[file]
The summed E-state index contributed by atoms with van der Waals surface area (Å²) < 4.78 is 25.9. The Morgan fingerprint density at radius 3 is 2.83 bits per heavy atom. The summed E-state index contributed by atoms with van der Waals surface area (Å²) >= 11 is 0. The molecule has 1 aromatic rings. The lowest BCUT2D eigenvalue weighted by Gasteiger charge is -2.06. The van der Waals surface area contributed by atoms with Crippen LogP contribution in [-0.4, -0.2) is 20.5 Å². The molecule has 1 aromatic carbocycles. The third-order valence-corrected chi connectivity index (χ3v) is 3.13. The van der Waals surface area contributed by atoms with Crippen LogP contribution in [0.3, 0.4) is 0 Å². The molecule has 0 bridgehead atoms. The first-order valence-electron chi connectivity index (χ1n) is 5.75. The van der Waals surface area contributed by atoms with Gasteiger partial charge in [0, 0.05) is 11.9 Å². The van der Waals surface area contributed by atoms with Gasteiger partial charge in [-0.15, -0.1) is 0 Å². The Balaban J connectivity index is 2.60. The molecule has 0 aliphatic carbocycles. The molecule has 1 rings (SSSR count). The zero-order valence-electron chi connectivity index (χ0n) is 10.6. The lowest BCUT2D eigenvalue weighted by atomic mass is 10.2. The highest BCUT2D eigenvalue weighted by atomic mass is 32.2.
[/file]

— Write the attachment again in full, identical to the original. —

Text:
The summed E-state index contributed by atoms with van der Waals surface area (Å²) < 4.78 is 25.9. The Morgan fingerprint density at radius 3 is 2.83 bits per heavy atom. The summed E-state index contributed by atoms with van der Waals surface area (Å²) >= 11 is 0. The molecule has 1 aromatic rings. The lowest BCUT2D eigenvalue weighted by Gasteiger charge is -2.06. The van der Waals surface area contributed by atoms with Crippen LogP contribution in [-0.4, -0.2) is 20.5 Å². The molecule has 1 aromatic carbocycles. The third-order valence-corrected chi connectivity index (χ3v) is 3.13. The van der Waals surface area contributed by atoms with Crippen LogP contribution in [0.3, 0.4) is 0 Å². The molecule has 0 bridgehead atoms. The first-order valence-electron chi connectivity index (χ1n) is 5.75. The van der Waals surface area contributed by atoms with Gasteiger partial charge in [0, 0.05) is 11.9 Å². The van der Waals surface area contributed by atoms with Gasteiger partial charge in [-0.15, -0.1) is 0 Å². The Balaban J connectivity index is 2.60. The molecule has 0 aliphatic carbocycles. The molecule has 1 rings (SSSR count). The zero-order valence-electron chi connectivity index (χ0n) is 10.6. The lowest BCUT2D eigenvalue weighted by atomic mass is 10.2. The highest BCUT2D eigenvalue weighted by atomic mass is 32.2.